The first abstractions by Still came out during the early 1940’s, while Still was teaching at Virginia Commonwealth University. The lines and shapes that had once formed defined images were now set free to explode all over the canvas. At this time, it was said that Still reached a “radical abstraction”. Still moved to New York City in the 1950’s where he was catapulted into the spotlight along side the other great abstract artists of the time, such as Rothko, Pollock, and Motherwell. This was also the time when Still’s paintings became truly amplified in size and composition with a goal to immerse the viewer. While a composition can be seen in nearly all of Still’s work, the viewer becomes compelled to decipher and conceive what they believe Still intends for them to observe.

The change in style of painting done throughout Still’s life is shown on a small scale in the Museum’s Works on Paper room. The Museum has about 1,700 artworks created from media such as anything from oil paint to egg yolks that was placed on everything from canvas to silk-screens. While these pieces are not comparable to many of Still’s large-scale pieces, they provide easier to decipher clues as to the inspirations that Still drew from when he created his art. Frequent subjects that appeared in Still’s artwork include: the human body, landscape references, images connected with farming, and others are pure abstraction with no clear focus. Still’s earliest pieces depict a lot of humans, often woman, with defined and exaggerated features. During the 1940’s Still experiments more with abstract shapes and demonstrates his ability to be prolific as well as a high level of creativity.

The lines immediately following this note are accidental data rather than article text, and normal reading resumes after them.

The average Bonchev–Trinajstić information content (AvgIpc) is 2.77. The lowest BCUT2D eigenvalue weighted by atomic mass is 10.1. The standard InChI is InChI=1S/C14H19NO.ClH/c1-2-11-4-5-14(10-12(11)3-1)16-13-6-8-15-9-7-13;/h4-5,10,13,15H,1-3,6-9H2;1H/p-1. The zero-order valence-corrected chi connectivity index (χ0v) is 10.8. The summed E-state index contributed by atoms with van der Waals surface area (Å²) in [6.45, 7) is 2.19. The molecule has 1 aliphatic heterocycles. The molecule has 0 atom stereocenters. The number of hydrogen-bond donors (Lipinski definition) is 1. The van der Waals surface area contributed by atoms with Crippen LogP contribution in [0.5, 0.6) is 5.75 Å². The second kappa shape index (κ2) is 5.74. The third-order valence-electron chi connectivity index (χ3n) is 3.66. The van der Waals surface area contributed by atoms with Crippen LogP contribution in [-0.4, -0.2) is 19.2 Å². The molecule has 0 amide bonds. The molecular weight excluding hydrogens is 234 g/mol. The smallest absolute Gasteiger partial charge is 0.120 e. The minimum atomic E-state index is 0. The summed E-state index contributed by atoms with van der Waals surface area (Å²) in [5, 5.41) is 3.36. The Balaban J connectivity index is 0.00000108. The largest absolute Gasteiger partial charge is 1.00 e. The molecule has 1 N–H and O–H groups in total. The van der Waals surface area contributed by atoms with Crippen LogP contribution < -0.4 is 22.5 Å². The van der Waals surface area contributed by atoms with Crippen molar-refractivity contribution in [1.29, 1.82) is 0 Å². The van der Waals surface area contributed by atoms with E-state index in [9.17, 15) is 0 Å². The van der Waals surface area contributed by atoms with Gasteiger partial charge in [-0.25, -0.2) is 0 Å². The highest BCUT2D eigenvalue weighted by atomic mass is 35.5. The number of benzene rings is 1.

The emotions and stories that a painting can trigger is the enticing reaction that artist’s often aim for when creating and displaying their works. When I stood in front of PH-129, painted in 1949, the colors and textures seemed to blend together to create a seamless scene. The rough yellow edges looked like sulfur used in high school experiments many years ago.  The bright yellow running down the middle created a cheeriness that could make even the sternest onlooker crack a smile. The vibrant lilac meandering its way through the piece looks as though it is searching for an unknown destination.  The powerful texture that comes forward around the lilac creates an illustration of bombardment due to the clashing of such parallel colors. The parts of the canvas that are left blank provide a nice balance that keeps the piece from becoming too cluttered or overwhelmed.